French Property Tax Hike May Hit Legal Barrier

By Editorial 18 July, 2012

The new proposal by the French socialist government to assess non-resident holdings of French property to general social contributions (CSG), currently at a rate of 15.5%, could face a legal challenge from disgruntled owners of second homes in France.

Under the existing law, non-residents are only liable to a withholding tax of 20% on rental income and 19% on capital gains arising directly or indirectly from French property. The liability to CSG would result in an increase to 35.5% and 34.5% respectively.

The new taxes could, however, fall foul of European laws designed to ensure a level playing field for investors across the European Union. These laws stipulate that member states must treat residents and non-residents equally with regard to tax and other laws.

A similar proposal had been made a year ago by the then President Nicolas Sarkozy, which had encountered fierce opposition from Britain. UK Prime Minister David Cameron, however, said he was "reassured" by the French President François Hollande’s recent comments during his visit to Britain that British property owners would not be discriminated against.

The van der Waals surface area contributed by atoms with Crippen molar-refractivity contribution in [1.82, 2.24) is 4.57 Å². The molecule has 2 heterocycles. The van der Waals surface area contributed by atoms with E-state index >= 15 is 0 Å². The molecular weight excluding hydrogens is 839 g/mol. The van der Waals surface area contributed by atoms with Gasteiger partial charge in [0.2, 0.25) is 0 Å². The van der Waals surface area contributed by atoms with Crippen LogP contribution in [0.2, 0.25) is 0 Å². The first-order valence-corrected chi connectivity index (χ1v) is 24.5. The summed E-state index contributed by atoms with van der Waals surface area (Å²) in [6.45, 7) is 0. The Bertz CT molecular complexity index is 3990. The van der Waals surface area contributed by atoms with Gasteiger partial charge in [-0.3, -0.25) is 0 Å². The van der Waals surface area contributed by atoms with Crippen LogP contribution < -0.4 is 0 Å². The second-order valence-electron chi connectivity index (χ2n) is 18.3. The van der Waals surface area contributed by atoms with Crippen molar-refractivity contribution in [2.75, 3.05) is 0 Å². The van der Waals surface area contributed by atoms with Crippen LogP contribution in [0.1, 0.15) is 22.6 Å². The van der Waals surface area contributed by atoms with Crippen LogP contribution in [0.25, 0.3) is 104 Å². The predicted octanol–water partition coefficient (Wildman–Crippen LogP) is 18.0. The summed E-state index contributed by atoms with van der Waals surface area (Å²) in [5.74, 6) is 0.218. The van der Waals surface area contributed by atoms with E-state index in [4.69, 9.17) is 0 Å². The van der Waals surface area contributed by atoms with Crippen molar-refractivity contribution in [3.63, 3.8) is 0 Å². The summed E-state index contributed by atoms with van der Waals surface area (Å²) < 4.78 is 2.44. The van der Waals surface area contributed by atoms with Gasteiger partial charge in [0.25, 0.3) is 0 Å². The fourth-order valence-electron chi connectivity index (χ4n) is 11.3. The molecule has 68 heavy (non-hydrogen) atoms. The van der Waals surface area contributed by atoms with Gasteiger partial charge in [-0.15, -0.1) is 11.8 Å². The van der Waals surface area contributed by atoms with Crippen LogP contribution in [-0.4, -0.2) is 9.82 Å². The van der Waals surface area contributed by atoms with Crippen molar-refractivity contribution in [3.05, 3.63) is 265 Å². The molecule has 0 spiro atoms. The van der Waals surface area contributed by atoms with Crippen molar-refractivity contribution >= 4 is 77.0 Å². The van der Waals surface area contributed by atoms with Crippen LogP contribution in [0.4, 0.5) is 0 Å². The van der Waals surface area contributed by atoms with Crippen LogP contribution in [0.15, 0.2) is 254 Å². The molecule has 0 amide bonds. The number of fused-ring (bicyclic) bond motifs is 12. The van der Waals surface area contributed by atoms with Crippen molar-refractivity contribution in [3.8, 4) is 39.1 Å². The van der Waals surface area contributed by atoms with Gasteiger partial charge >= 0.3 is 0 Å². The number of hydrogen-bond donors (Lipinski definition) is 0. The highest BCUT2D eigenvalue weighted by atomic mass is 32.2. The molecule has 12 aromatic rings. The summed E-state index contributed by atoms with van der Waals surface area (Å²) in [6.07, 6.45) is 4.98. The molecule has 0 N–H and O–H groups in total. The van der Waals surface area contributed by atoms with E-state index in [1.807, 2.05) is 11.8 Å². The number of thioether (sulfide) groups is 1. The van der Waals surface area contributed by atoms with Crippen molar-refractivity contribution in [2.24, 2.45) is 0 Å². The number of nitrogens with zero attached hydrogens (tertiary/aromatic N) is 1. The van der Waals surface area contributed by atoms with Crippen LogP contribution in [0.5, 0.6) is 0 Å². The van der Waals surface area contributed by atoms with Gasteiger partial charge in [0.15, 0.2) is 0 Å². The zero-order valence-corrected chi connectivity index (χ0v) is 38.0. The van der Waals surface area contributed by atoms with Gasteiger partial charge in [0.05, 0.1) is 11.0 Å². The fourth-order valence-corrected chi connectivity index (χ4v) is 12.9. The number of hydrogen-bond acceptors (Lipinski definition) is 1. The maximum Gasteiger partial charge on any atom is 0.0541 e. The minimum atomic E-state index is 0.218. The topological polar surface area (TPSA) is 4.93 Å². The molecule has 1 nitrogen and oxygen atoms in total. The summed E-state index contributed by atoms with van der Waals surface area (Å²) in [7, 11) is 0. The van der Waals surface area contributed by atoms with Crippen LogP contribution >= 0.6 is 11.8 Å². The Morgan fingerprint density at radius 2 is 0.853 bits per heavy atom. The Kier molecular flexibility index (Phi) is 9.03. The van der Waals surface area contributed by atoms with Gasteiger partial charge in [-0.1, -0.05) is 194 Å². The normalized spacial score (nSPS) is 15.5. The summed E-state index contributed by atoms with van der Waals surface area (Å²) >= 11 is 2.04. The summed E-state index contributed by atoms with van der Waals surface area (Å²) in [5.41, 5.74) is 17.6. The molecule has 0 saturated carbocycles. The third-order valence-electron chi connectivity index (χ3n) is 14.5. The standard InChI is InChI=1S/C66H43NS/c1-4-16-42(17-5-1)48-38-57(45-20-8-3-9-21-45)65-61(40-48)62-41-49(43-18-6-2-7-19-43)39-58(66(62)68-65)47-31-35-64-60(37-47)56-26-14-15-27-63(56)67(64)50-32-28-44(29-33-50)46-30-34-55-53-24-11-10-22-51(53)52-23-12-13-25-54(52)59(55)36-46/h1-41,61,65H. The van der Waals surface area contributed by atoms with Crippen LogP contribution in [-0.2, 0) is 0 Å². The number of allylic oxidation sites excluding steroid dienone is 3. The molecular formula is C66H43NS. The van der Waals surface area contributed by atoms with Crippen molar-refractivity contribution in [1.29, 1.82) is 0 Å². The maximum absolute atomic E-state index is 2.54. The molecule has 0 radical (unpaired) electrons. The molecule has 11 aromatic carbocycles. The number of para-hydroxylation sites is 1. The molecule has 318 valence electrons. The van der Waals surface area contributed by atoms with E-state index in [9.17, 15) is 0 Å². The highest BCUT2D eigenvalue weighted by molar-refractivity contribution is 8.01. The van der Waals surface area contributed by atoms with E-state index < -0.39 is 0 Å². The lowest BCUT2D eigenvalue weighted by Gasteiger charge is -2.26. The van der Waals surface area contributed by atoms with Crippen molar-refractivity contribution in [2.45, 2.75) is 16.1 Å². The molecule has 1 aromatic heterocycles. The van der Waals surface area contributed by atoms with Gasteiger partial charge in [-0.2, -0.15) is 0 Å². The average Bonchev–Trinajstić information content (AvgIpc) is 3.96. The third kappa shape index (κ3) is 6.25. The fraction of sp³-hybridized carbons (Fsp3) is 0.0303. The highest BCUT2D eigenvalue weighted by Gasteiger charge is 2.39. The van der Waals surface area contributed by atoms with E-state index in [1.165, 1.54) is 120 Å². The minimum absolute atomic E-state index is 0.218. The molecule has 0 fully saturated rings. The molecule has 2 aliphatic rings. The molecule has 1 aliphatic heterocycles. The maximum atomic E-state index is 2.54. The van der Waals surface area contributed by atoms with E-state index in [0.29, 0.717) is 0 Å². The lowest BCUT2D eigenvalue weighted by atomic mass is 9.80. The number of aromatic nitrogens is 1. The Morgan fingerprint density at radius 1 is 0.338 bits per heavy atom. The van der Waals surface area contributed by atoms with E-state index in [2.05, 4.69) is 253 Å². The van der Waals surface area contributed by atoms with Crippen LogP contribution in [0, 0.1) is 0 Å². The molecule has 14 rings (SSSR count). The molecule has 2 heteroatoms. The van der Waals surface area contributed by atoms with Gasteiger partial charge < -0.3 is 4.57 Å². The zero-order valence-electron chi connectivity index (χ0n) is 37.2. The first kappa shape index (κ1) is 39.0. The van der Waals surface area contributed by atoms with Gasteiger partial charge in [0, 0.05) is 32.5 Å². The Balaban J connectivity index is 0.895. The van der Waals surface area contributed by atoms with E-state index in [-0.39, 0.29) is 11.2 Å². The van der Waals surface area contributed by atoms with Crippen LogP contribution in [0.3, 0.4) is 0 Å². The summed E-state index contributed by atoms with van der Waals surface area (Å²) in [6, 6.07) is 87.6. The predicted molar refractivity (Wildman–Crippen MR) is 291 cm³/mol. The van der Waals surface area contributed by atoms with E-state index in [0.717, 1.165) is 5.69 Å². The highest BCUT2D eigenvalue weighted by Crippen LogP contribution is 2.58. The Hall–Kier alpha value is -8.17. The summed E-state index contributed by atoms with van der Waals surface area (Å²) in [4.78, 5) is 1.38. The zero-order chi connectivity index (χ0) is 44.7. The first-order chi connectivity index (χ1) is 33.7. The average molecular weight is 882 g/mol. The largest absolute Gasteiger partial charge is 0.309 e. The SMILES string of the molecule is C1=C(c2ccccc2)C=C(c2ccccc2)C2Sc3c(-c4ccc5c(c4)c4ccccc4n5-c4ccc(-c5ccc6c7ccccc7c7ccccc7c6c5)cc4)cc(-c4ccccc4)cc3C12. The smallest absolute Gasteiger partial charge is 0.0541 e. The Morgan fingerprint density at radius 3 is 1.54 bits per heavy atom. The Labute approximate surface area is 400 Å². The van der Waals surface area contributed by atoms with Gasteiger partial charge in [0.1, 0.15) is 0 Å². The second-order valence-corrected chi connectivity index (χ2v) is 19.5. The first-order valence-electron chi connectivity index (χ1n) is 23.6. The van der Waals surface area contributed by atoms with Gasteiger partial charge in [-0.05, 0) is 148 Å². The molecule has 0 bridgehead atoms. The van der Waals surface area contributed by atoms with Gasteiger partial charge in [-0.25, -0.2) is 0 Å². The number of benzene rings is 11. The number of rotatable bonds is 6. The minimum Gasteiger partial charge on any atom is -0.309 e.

Mr Cameron's dovish stance is also aimed at easing the tensions between the UK and France over tax matters, in particular as Cameron had said in June he would roll out the red carpet for French tax exiles.

Nevertheless, this move by the French government does not allow any room for manoeuver to the non-resident property owners. The tax hike for rental income is to apply retrospectively from January 1 2012, and by the end of July 2012 for capital gains.

Tags: Expatriates | Tax | Investment | Real-estate Investment | Property Tax | Law | Real-estate | Withholding Tax | Social Security | France |


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